However, with a will it is possible to reduce this amount substantially, just by planning ahead carefully in your will.
How to Write or Prepare a Will
You have to remember that a will is a legally binding document, and as you can imagine if it contains mistakes or isn’t clear, then it can cause all manner of time consuming, expensive, and worrying problems.
For this reason it may be the best option to visit a solicitor and have them prepare your will properly and professionally, even if it does cost £100+ pounds to do so – the cost to your estate or your loved ones could be significantly more if it isn’t right.
However, we live in a different age today, the information age, where there are all kinds of alternatives available at the click of a button, and so while we all imagine a will being written in the stuffy old office of a well-worn solicitor, it doesn’t have to be this way, and there are cheaper alternative options available to you.
As mentioned though – you have to make sure that you get it right above all else.
Filling in a template may not be enough, it may not cover everything you need to, and may not actually legally speaking be binding.
Alternative ways of getting a will prepared
It is possible to get a will prepared for free, or for a very low cost if it is included in your membership or subscription to a variety of different organisations.
If you are a member of a trade union then you may be entitled to a free or low cost will.
Some of the unions offering this are:
Unison (who have a lot of members in the Police and legal professions), the NASUWT teachers’ union, the Public and Commercial Services Union (PCS), and the Fire Brigades Union.
Also some employers might contribute to your will as part of your employment package.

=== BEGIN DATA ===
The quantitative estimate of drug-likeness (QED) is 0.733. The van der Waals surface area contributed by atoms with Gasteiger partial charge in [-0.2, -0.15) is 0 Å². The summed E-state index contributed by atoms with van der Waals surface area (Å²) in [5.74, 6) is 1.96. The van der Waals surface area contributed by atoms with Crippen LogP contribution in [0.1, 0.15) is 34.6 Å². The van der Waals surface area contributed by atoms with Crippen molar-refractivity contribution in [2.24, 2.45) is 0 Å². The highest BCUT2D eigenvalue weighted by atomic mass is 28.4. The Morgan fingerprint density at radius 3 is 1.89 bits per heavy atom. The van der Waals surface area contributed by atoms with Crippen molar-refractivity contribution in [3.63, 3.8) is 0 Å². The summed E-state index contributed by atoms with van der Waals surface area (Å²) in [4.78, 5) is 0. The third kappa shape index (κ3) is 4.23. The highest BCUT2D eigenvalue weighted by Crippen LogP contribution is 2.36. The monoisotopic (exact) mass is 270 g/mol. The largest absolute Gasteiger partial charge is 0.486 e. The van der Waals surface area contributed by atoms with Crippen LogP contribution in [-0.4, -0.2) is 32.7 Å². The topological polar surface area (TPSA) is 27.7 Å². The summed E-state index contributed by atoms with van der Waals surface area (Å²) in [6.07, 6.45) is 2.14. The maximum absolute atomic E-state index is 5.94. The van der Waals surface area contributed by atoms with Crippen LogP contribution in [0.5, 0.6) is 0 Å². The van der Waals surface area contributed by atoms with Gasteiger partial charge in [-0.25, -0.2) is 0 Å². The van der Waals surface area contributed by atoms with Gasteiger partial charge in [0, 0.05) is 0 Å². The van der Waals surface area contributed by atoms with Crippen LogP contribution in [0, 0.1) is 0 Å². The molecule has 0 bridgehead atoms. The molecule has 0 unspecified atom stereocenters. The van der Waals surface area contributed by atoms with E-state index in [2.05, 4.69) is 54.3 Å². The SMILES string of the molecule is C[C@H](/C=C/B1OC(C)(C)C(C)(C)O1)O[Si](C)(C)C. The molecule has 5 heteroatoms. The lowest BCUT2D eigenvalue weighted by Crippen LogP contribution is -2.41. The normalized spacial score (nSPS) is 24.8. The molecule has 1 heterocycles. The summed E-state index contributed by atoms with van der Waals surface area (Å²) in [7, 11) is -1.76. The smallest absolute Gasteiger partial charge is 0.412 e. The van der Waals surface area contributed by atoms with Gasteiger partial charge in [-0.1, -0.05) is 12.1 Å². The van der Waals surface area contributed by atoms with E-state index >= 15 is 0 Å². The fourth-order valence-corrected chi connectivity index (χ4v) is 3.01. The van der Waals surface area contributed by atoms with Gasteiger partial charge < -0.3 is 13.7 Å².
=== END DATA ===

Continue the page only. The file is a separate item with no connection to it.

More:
Some car and home insurance policies also include a will preparation service.
It is important to recognise that some of these are simply templated where you fill in the details as above, and so they may not be suitable for you.
Charity provided wills
Some charities will offer you a will writing service that is provided by a bona fide solicitor, and some of them offer this service for free.
Of course what they are doing is throwing a hook into the sea to discover what they can catch.
Some charities will find people who want to leave their entire estate to the charity in question, it is unlikely that they envisage a situation where people are queuing up for free wills without leaving money to the charity itself.
It’s up to you if you want to go down this route but actually leave nothing to the charity, they will have to pay for your will, which could be £100+, but they will of course have factored this scenario into their calculations.
It’s whether you have the bare faced cheek to let them eat your costs just for a free will, or if you want to reward them for their time and effort.
If you do then it isn’t a free will, so you may as well pay a solicitor and decide for yourself who gets what.
Cheap Wills from Practicing Solicitors
There are many services that claim to be offering low cost wills from practicing specialised solicitors, but there are in our minds 2 things to bear in minds:
- Good solicitors are never cheap; they really do know how to charge.
- The cost difference between a “full” solicitor will writing service and a “cheap” solicitor will writing service is negligible when you consider what is at stake.
For these 2 simple reasons we would not recommend a cheap solicitor based options for preparing and writing your will.
Do It Yourself template type wills
If you don’t have complicated affairs, lots of shares, properties, bank accounts, art, antiques, or other complex financial instruments or large values to deal with, then you could opt for a template based will that you can either download and fill in, or buy in a shop and fill in the blanks.